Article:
1. The seller’s gross revenue from the sale of tangible personal property, any product transferred electronically, or services delivered into South Dakota exceeds $100,000
  2. The seller sold tangible personal property, any product transferred electronically, or services for delivery into South Dakota in 200 or more separate transactions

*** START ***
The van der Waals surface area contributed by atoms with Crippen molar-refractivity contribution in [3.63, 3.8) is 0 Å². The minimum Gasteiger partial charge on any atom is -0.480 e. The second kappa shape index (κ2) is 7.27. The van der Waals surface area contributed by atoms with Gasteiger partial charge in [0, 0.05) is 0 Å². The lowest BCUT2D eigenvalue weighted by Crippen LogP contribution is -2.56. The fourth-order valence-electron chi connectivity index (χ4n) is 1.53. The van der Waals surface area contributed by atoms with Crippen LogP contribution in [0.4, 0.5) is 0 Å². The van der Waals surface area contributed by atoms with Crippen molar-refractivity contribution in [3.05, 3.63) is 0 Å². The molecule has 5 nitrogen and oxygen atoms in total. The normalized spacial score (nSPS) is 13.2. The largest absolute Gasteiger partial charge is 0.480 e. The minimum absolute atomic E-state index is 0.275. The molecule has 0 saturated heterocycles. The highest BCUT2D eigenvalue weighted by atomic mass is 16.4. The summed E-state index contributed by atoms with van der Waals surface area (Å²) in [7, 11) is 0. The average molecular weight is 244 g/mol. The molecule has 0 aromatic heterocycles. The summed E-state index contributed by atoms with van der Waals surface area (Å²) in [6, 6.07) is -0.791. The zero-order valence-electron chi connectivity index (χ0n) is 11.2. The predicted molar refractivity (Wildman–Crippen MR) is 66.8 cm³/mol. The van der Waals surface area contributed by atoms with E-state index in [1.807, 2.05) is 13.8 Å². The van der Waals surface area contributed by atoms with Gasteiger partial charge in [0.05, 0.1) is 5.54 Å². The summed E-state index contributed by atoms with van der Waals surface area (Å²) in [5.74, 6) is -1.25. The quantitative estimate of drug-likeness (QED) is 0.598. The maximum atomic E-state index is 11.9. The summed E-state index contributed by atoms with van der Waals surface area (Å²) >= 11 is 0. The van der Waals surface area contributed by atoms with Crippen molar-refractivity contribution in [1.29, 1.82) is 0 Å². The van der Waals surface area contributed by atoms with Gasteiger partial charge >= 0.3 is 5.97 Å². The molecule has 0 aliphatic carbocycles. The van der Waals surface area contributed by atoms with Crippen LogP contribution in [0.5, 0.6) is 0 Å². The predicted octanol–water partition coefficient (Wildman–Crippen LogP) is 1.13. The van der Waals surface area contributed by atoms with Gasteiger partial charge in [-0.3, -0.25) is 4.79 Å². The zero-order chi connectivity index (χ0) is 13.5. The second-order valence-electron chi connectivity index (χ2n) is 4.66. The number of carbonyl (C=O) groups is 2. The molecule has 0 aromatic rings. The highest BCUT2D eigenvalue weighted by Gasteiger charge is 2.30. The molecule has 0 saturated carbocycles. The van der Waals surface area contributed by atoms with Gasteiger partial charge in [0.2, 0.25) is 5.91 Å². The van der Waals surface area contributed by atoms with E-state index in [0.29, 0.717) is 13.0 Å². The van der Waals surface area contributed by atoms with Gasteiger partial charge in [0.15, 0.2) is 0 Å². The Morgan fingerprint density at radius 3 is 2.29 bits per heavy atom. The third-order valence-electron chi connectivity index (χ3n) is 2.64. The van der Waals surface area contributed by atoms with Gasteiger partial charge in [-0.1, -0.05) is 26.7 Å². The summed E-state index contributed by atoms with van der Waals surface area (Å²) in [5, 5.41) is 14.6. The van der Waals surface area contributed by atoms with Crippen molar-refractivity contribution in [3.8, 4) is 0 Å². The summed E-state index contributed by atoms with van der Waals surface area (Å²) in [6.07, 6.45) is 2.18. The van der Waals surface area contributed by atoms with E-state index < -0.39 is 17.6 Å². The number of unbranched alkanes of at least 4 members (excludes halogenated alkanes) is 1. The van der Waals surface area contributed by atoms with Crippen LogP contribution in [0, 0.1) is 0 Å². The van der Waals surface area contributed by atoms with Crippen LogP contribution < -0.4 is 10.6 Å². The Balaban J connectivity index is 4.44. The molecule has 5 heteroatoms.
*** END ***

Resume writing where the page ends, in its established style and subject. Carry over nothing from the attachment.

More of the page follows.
The provisions of Senate Bill 106 directly contravene the United States Supreme Court’s 1992 decision in Quill Corp. v. North Dakota, which has been broadly interpreted to mean that an out-of-state seller must have some physical presence in a state in order to be subject to a sales tax collection and remittance requirement. Recognizing this constitutionally problematic position, the South Dakota legislature provided that enforcement of the state’s economic nexus standard for sales tax will be “[…] stayed by the courts until the constitutionality of [Senate Bill 106] has been clearly established by a binding judgment, including, for example, a decision from the Supreme Court of the United States abrogating its existing doctrine, or a final judgment applicable to a particular taxpayer.” Accordingly, remote sellers are spared from having to make the difficult decision between following the physical presence standard set forth by the Supreme Court and risk the imposition of tax, penalties and interest should that standard ultimately be overruled, or to incur the cost to follow South Dakota’s economic nexus standard for sales tax purposes in spite of its constitutional infirmity.